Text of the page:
Getting the attention we need to rebuild
Our area is slowly rebuilding itself, and more people from outside of the Ohio Valley are taking notice.
There aren’t going to be any major industrial operations employing several thousand individuals. Instead, the hope is to have numerous, smaller operations providing new types of jobs. If you have 100 or 200 jobs in one building, and 300 in another, eventually it begins to add up.
Some businesses, including a few international operations, are taking notice. Those in Charleston and Washington, D.C. are continuing to watch and paying closer attention.
That’s part of why Weirton was selected for the recent Regional Economic Diversification Summit. Only a handful of these summits have ever been held, so Weirton being able to host such an event really is a big deal.
The summit was a two day event, bringing together representatives of various federal and state agencies, development groups, local government officials, property owners and many others.
As part of the opening day, I was permitted to accompany summit attendees on a tour of the city. Piling onto buses from Weirton Transit, it was primarily a rolling trek through Weirton, first going back into the Three Springs Business Park to get a quick look of the construction at the Pietro Fiorentini site, then down U.S. 22 and up Main Street through downtown Weirton.
The main focus was on the property now owned by the Frontier Group of Companies as we drove through — and occasionally stopped at — areas which once were part of Weirton’s steel-producing glory. That included the basic oxygen plant currently going through demolition. Standing under its shadow, looking down at pieces of scrap metal cut from its insides, it was hard not to think about how at one time that BOP was considered the mill ofthe future. It was hard not to imagine all the steelworkers who spent their days in that building, playing their part in the process of keeping America going.
We rode through parts of the north end of the city and then across to Brown’s Island.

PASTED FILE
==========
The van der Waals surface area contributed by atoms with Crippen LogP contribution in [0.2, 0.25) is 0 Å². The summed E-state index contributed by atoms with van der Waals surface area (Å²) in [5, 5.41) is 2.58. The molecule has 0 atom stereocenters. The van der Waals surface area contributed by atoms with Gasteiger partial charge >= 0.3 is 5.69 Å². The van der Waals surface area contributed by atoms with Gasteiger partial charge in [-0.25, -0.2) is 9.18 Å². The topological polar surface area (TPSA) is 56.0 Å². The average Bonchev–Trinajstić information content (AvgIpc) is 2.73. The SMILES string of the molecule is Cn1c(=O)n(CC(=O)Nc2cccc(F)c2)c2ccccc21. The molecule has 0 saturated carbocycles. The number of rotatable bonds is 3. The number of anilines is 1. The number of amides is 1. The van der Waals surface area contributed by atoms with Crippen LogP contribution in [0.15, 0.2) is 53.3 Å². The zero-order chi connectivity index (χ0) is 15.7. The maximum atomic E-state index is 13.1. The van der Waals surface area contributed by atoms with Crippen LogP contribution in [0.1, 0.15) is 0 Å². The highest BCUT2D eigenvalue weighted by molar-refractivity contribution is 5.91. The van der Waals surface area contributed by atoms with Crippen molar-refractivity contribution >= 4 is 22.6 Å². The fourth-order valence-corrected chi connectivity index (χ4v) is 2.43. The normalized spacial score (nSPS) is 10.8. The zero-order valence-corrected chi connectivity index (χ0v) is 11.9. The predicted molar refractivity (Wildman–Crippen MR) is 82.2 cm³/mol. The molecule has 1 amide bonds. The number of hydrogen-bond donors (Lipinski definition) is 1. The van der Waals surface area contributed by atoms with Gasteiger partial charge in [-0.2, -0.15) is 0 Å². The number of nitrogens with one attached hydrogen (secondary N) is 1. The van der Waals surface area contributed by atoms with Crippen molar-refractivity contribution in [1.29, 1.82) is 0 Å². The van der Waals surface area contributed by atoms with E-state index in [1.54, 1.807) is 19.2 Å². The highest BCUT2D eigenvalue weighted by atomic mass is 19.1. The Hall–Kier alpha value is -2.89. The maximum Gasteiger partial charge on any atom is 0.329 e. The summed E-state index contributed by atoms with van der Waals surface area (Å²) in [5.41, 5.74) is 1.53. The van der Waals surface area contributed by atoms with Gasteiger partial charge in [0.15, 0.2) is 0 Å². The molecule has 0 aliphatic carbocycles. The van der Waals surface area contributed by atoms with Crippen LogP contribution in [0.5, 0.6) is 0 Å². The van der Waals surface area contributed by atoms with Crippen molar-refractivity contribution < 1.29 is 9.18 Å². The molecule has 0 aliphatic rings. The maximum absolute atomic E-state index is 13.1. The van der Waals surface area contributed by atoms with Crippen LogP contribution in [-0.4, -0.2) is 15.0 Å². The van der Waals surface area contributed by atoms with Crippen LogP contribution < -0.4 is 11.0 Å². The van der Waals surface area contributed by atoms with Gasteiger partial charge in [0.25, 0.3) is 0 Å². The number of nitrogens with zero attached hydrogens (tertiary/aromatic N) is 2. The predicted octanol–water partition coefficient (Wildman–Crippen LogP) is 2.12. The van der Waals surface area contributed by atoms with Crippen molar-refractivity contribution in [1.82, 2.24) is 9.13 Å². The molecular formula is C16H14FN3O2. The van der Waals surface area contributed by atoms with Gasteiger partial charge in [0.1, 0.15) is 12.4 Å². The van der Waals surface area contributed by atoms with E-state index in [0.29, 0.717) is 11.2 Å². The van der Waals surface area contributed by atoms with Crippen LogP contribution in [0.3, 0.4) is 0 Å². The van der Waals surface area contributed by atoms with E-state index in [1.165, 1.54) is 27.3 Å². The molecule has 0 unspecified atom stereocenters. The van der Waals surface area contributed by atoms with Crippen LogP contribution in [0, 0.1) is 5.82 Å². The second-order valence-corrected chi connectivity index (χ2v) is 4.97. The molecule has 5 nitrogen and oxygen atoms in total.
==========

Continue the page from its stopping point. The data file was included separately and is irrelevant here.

It’s rare for everyday citizens to walk those grounds, unless they were steelworkers. Few local journalists have been given the chance. This was an opportunity I doubt I will ever have again, so I truly appreciate the organizers allowing me to tag along.
Even the properties being dismantled, you can look around and get a sense of what has come before, and it’s something that can still make us proud. That’s something we should never lose in the Ohio Valley. That sense of pride of being steelworkers, or being a part of a steel-making family will always be with us, even when another type of industry takes its place.
The second day was a series of roundtables focusing on topics such as economic development, workforce development and transportation.
There are obstacles being faced in each of those areas, according to local officials, and the discussions held during the summit will, hopefully, assist in jumping over those hurdles and helping us grow.
A lot has been done in the last several years to lay the groundwork for the future of our area. We’re heading down a good path, and many tasks once thought impossible have been accomplished.
Groups are working together where once they would each have been following the same leads more as competition than a team. Contacts are being made domestically and internationally, around West Virginia, throughout the United States and across the world.
It has taken years to get to this point, and it will take many years to get to a point where many feel we should be, but we are well on the way.
(Howell, a resident of Colliers, is managing editor of The Weirton Daily Times, and can be contacted at firstname.lastname@example.org or followed on Twitter @CHowellWDT)